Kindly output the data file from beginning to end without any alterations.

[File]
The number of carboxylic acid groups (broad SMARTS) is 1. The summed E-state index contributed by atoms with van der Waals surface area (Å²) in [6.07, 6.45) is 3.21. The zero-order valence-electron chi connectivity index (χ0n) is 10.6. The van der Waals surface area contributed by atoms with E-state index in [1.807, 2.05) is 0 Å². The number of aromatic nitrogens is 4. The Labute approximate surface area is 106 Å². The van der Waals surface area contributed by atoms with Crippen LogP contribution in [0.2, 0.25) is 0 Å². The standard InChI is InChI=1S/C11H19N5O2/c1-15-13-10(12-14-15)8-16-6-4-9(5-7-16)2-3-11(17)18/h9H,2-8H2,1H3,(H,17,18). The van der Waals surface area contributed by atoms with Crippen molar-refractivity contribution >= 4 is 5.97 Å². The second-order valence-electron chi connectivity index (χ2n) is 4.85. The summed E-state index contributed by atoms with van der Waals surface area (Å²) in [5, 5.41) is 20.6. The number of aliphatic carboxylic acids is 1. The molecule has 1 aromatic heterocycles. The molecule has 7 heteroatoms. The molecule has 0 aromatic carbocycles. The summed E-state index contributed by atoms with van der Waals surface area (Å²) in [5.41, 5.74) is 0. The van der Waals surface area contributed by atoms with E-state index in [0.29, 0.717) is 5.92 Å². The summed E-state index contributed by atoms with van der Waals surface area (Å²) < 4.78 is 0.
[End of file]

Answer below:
The number of carboxylic acid groups (broad SMARTS) is 1. The summed E-state index contributed by atoms with van der Waals surface area (Å²) in [6.07, 6.45) is 3.21. The zero-order valence-electron chi connectivity index (χ0n) is 10.6. The van der Waals surface area contributed by atoms with E-state index in [1.807, 2.05) is 0 Å². The number of aromatic nitrogens is 4. The Labute approximate surface area is 106 Å². The van der Waals surface area contributed by atoms with Crippen LogP contribution in [0.2, 0.25) is 0 Å². The standard InChI is InChI=1S/C11H19N5O2/c1-15-13-10(12-14-15)8-16-6-4-9(5-7-16)2-3-11(17)18/h9H,2-8H2,1H3,(H,17,18). The van der Waals surface area contributed by atoms with Crippen molar-refractivity contribution >= 4 is 5.97 Å². The second-order valence-electron chi connectivity index (χ2n) is 4.85. The summed E-state index contributed by atoms with van der Waals surface area (Å²) in [5, 5.41) is 20.6. The number of aliphatic carboxylic acids is 1. The molecule has 1 aromatic heterocycles. The molecule has 7 heteroatoms. The molecule has 0 aromatic carbocycles. The summed E-state index contributed by atoms with van der Waals surface area (Å²) in [5.41, 5.74) is 0. The van der Waals surface area contributed by atoms with E-state index in [0.29, 0.717) is 5.92 Å². The summed E-state index contributed by atoms with van der Waals surface area (Å²) < 4.78 is 0.